Candoco, Queen Elizabeth Hall, London <br/>Flashdance, Shaftesbury Theatre, London

The aesthetics of prosthetics &ndash; or, the peculiar demands of the disabled pas-de-deux
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The Independent Culture

Don't stare. That was the rule dinned into all of us as children on meeting a disabled person.

But the dance company Candoco invites audiences to stare, and hard.

Candoco (that's "can do" as opposed to "can't") puts physically disabled dancers on stage alongside regular ones, challenging us to deny that someone with cerebral palsy, or a prosthetic limb, is capable of creating beauty or sustaining the gaze.

In terms of choreography, Candoco aims high, commissioning work from prominent mainstream dance-makers. Some of these have taken the line of seeming to ignore the physical inequalities. Others have manipulated the differences to deliberately discomfiting effect. The three works in Candoco's latest touring programme don't really do either, with the unfortunate result that you begin to question the quality of the dancers whose parts are in full working order.

The Hangman, by Sarah Michelson, is baffling whichever way you look at it – an assault on the senses with its blinding lights, martial moves and senseless costume changes, but, even more a test of patience. A quick Google turns up that the Hanged Man tarot card "is not a victim – he has gone to his fate happily and smiles out at us". But it's no use knowing this after the event. I swear I've never been so bored by 40 minutes of dance. I might even have crept home early, had it not been for the hope of seeing more of Annie Hanauer, a dancer so lithe and radiant that the fact that she has a piece of brown plastic in place of a right forearm scarcely registers.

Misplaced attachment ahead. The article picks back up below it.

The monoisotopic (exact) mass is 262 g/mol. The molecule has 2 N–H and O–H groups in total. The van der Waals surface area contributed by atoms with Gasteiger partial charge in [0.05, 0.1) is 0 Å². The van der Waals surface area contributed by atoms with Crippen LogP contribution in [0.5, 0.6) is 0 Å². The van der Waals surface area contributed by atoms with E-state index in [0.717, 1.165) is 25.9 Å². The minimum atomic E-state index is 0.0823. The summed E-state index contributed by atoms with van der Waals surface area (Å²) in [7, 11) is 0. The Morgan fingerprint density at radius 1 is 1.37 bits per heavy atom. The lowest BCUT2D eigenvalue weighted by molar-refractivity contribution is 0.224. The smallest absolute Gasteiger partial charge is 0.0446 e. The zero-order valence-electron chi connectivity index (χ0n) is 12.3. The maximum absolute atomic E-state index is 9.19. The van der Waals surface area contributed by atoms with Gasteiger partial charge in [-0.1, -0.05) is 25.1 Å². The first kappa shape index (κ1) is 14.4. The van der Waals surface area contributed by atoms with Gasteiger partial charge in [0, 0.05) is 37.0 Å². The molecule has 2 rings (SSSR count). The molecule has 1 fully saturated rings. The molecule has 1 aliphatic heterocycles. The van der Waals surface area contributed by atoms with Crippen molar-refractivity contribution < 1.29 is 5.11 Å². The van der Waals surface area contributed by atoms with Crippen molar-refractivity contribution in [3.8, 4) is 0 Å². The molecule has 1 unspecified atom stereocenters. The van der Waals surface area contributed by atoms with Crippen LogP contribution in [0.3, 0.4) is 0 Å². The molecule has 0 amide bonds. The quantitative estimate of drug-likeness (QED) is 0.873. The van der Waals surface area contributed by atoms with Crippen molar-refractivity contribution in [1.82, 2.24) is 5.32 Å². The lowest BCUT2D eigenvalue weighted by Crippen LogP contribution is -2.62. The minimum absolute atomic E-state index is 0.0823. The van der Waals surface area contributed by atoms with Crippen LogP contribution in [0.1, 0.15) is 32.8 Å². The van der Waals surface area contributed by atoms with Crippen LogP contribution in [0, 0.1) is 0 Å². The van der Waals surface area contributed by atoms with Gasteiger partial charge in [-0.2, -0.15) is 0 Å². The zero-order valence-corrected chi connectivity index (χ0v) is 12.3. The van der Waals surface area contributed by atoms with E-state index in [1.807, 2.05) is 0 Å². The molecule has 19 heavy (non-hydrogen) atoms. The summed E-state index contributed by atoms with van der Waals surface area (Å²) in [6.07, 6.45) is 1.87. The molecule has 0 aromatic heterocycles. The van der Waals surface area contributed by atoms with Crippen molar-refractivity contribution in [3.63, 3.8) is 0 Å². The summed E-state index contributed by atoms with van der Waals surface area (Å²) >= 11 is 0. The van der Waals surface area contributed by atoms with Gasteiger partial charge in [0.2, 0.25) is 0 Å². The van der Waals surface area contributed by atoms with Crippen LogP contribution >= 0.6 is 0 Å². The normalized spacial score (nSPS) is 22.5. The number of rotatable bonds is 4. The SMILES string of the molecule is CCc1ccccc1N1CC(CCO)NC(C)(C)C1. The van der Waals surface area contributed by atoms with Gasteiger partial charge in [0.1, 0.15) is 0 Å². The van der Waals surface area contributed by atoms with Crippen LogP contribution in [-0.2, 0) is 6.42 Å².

Emanuel Gat's In Translation provides fleeting pleasure with its busy, darting movement, but it was unmemorable save for a beautifully considered solo for Victoria Malin, a tall, elegant dancer suffering what seemed to be hyper-extendible joints. Unfortunately, it's human nature to try to identify each disability as you watch.

So it was a relief when Wendy Houstoun's Imperfect Storm made you forget all that and enjoy. From the premise of acting out and speaking all the stage directions from Shakespeare's Tempest (a task that proves chaotic) emerges a minor comedy gem.

Perfect bodies and acres of flesh are a given in Flashdance, a staging of the 1983 musical film about a female welder at a steelworks who loves to dance. So far, so hoary, and to the film's five songs, which include the disco hit "Maniac!", the stage show adds 15 new ones, plus a plot revision so thorough that Flashdance emerges as what they call in the biz an old-fashioned Broadway book-musical, complete with corny emotional arc, complete subplots and storming set-pieces. It's now a tight little ship.

What Flashdance doesn't do is subtlety, and the noise-level starts out blasting and goes on up. Arlene Phillips's choreography is generous in quantity and gratuitously saucy throughout, all thrusting bums, thigh-stroking and Page Three smirks – all the old Hot Gossip tricks, in fact.

What goes slightly haywire is the chronology, as the main body of the show channels 1980s porno-lite and between-scene segments are 21st-century locking and popping. But who cares when the performers are hotter than welding guns? The energy levels leave you gasping.

Candoco: Poole Lighthouse (0844-406 8666) 26 & 27 Oct; and touring. 'Flashdance': Shaftesbury Theatre (0207-379 5399) booking to 26 Feb 2011

Next Week:

As Kim Brandstrup hitches his new ballet to the coat-tails of a Frederick Ashton classic, Jenny Gilbert wonders whether that's allowed

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